by Rick Vuyst
Planning to do some planting this spring? There is an old military adage that states, “No battle plan survives contact with the enemy.” In your garden the enemy can be when a plant is placed in the wrong spot: limited space to grow, not enough shade or sun, poor air circulation or soil that won’t encourage good root growth. In these conditions, the plant can weaken, making it subject to attack from disease, exposure and insects. Take the time to determine what the projected size of the plant is going to be. This applies to any plant, from vegetables in your garden, the flowers for a container to the tree planted near your house or the houseplant hanging out in your living room corner.
Diversity is vital to creating an eye-catching landscape. Mix large-leafed plants with smaller leaves; long grass-like foliage with plants of horizontal habit; foundational evergreens with showy deciduous plants; woody plants with rough-textured foliage with smooth broad leaves. As your eye scans the landscape, it can rest on points of interest as opposed to a mishmash of similar sizes and shapes.
Good plant combinations include these elements:
• Different growth habits (upright, pendula, filler, spreading, etc.)
• Various textures (glossy, ribbed, soft, leathery, evergreen, etc.)
• A range of leaf sizes: (narrow, wide, small, large, elongated, etc.)
• Drifts or odd numbers.
• Good use of color.
• A mix of abundance and excess, allowing the eye a place to land.
Complementary colors such as blue and yellow, play against each other for dramatic vibrancy. Two equal amounts of complementary colors create an exciting tension. You can soften the tension by having one less dominant in scope than the other to complement their colorful arrangement.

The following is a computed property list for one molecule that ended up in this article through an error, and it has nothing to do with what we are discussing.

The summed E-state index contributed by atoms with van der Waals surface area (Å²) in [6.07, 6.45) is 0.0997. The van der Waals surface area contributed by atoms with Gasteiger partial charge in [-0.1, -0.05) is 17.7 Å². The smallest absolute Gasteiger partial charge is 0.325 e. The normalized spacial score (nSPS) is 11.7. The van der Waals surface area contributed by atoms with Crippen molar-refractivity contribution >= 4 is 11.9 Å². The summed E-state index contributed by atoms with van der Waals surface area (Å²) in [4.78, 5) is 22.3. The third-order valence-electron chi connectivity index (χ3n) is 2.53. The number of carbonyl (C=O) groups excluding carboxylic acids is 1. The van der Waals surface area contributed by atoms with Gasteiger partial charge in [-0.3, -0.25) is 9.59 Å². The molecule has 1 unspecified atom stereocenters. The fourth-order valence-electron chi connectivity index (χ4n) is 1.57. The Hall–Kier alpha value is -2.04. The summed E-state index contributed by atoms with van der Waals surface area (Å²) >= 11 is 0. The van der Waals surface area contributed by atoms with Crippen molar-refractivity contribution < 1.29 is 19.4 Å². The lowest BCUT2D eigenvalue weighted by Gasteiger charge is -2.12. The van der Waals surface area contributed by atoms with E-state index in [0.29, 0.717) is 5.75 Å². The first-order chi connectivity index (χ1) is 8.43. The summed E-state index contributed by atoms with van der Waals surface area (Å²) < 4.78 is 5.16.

For those looking to create a monochromatic color scheme in their garden, choose plants from a single color family in various shades.
Bright colors such as red, yellow and orange, make spaces appear smaller, while dark colors like blue and purple create a calming, spacious atmosphere. Pink plays well with almost any other color in a landscape. For those who desire the unexpected from their garden, a polychromatic mix of all colors is like the grand finale in a fireworks show.
Finally, neutrals such as green, chartreuse, silver, white, brown and black bring out of other colors by being the canvas against which they are measured. Green provides support to other colors while white brightens dark shades. Brown helps colors appear well grounded and black makes them more mysterious and sultry.